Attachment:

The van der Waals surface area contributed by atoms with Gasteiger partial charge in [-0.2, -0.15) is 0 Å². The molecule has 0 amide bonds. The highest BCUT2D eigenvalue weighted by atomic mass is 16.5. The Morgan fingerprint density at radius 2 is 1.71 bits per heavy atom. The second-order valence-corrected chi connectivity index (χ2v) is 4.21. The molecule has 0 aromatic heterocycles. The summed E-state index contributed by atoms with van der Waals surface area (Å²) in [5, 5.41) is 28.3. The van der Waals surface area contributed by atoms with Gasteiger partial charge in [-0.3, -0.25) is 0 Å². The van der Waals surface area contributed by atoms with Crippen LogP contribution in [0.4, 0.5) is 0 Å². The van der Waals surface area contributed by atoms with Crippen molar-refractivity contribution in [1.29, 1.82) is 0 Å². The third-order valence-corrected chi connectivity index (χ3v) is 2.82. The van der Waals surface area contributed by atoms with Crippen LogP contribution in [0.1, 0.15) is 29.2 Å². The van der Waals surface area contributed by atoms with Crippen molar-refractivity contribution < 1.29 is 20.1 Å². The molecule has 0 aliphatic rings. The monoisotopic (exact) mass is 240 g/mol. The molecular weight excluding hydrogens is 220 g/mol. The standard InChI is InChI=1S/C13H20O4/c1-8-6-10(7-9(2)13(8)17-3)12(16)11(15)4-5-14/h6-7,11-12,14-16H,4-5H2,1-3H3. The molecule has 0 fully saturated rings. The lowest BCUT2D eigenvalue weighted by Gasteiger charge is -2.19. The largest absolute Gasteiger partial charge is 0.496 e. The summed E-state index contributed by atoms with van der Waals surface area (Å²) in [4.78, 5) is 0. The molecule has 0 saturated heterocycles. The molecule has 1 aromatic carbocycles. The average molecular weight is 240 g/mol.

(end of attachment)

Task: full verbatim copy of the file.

The van der Waals surface area contributed by atoms with Gasteiger partial charge in [-0.2, -0.15) is 0 Å². The molecule has 0 amide bonds. The highest BCUT2D eigenvalue weighted by atomic mass is 16.5. The Morgan fingerprint density at radius 2 is 1.71 bits per heavy atom. The second-order valence-corrected chi connectivity index (χ2v) is 4.21. The molecule has 0 aromatic heterocycles. The summed E-state index contributed by atoms with van der Waals surface area (Å²) in [5, 5.41) is 28.3. The van der Waals surface area contributed by atoms with Gasteiger partial charge in [-0.3, -0.25) is 0 Å². The van der Waals surface area contributed by atoms with Crippen LogP contribution in [0.4, 0.5) is 0 Å². The van der Waals surface area contributed by atoms with Crippen molar-refractivity contribution in [1.29, 1.82) is 0 Å². The third-order valence-corrected chi connectivity index (χ3v) is 2.82. The van der Waals surface area contributed by atoms with Crippen LogP contribution in [0.1, 0.15) is 29.2 Å². The van der Waals surface area contributed by atoms with Crippen molar-refractivity contribution < 1.29 is 20.1 Å². The molecule has 0 aliphatic rings. The monoisotopic (exact) mass is 240 g/mol. The molecular weight excluding hydrogens is 220 g/mol. The standard InChI is InChI=1S/C13H20O4/c1-8-6-10(7-9(2)13(8)17-3)12(16)11(15)4-5-14/h6-7,11-12,14-16H,4-5H2,1-3H3. The molecule has 0 fully saturated rings. The lowest BCUT2D eigenvalue weighted by Gasteiger charge is -2.19. The largest absolute Gasteiger partial charge is 0.496 e. The summed E-state index contributed by atoms with van der Waals surface area (Å²) in [4.78, 5) is 0. The molecule has 0 saturated heterocycles. The molecule has 1 aromatic carbocycles. The average molecular weight is 240 g/mol.